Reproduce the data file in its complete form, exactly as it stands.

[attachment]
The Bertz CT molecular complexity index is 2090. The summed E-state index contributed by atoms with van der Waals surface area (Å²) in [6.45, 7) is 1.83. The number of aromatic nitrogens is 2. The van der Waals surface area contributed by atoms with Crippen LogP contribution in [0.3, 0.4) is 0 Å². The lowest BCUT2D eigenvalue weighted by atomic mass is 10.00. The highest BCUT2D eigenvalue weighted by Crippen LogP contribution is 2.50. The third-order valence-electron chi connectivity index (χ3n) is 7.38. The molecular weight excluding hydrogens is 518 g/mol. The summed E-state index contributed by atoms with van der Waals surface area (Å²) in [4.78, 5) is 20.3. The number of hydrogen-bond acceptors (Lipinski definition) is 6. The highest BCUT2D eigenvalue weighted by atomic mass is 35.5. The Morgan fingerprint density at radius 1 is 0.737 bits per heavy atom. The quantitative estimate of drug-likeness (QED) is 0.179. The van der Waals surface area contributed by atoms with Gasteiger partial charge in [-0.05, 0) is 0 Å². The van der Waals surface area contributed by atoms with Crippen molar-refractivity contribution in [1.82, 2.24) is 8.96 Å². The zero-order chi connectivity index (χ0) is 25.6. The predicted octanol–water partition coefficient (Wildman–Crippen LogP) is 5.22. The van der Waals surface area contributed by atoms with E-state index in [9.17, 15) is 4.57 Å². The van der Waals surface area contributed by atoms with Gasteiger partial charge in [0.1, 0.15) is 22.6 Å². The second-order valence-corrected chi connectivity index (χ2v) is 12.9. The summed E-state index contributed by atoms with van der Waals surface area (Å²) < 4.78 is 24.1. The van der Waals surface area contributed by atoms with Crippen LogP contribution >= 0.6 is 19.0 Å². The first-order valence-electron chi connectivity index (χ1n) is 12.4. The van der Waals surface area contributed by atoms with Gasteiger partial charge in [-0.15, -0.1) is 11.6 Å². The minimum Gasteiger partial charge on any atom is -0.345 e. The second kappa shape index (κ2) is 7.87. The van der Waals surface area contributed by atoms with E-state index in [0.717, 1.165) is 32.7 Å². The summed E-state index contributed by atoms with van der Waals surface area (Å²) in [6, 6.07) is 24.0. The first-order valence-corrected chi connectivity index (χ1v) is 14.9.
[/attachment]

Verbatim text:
The Bertz CT molecular complexity index is 2090. The summed E-state index contributed by atoms with van der Waals surface area (Å²) in [6.45, 7) is 1.83. The number of aromatic nitrogens is 2. The van der Waals surface area contributed by atoms with Crippen LogP contribution in [0.3, 0.4) is 0 Å². The lowest BCUT2D eigenvalue weighted by atomic mass is 10.00. The highest BCUT2D eigenvalue weighted by Crippen LogP contribution is 2.50. The third-order valence-electron chi connectivity index (χ3n) is 7.38. The molecular weight excluding hydrogens is 518 g/mol. The summed E-state index contributed by atoms with van der Waals surface area (Å²) in [4.78, 5) is 20.3. The number of hydrogen-bond acceptors (Lipinski definition) is 6. The highest BCUT2D eigenvalue weighted by atomic mass is 35.5. The Morgan fingerprint density at radius 1 is 0.737 bits per heavy atom. The quantitative estimate of drug-likeness (QED) is 0.179. The van der Waals surface area contributed by atoms with Gasteiger partial charge in [-0.05, 0) is 0 Å². The van der Waals surface area contributed by atoms with Crippen molar-refractivity contribution in [1.82, 2.24) is 8.96 Å². The zero-order chi connectivity index (χ0) is 25.6. The predicted octanol–water partition coefficient (Wildman–Crippen LogP) is 5.22. The van der Waals surface area contributed by atoms with E-state index in [9.17, 15) is 4.57 Å². The van der Waals surface area contributed by atoms with Gasteiger partial charge in [0.1, 0.15) is 22.6 Å². The second-order valence-corrected chi connectivity index (χ2v) is 12.9. The summed E-state index contributed by atoms with van der Waals surface area (Å²) < 4.78 is 24.1. The van der Waals surface area contributed by atoms with Crippen LogP contribution >= 0.6 is 19.0 Å². The first-order valence-electron chi connectivity index (χ1n) is 12.4. The van der Waals surface area contributed by atoms with Gasteiger partial charge in [-0.15, -0.1) is 11.6 Å². The minimum Gasteiger partial charge on any atom is -0.345 e. The second kappa shape index (κ2) is 7.87. The van der Waals surface area contributed by atoms with E-state index in [0.717, 1.165) is 32.7 Å². The summed E-state index contributed by atoms with van der Waals surface area (Å²) in [6, 6.07) is 24.0. The first-order valence-corrected chi connectivity index (χ1v) is 14.9.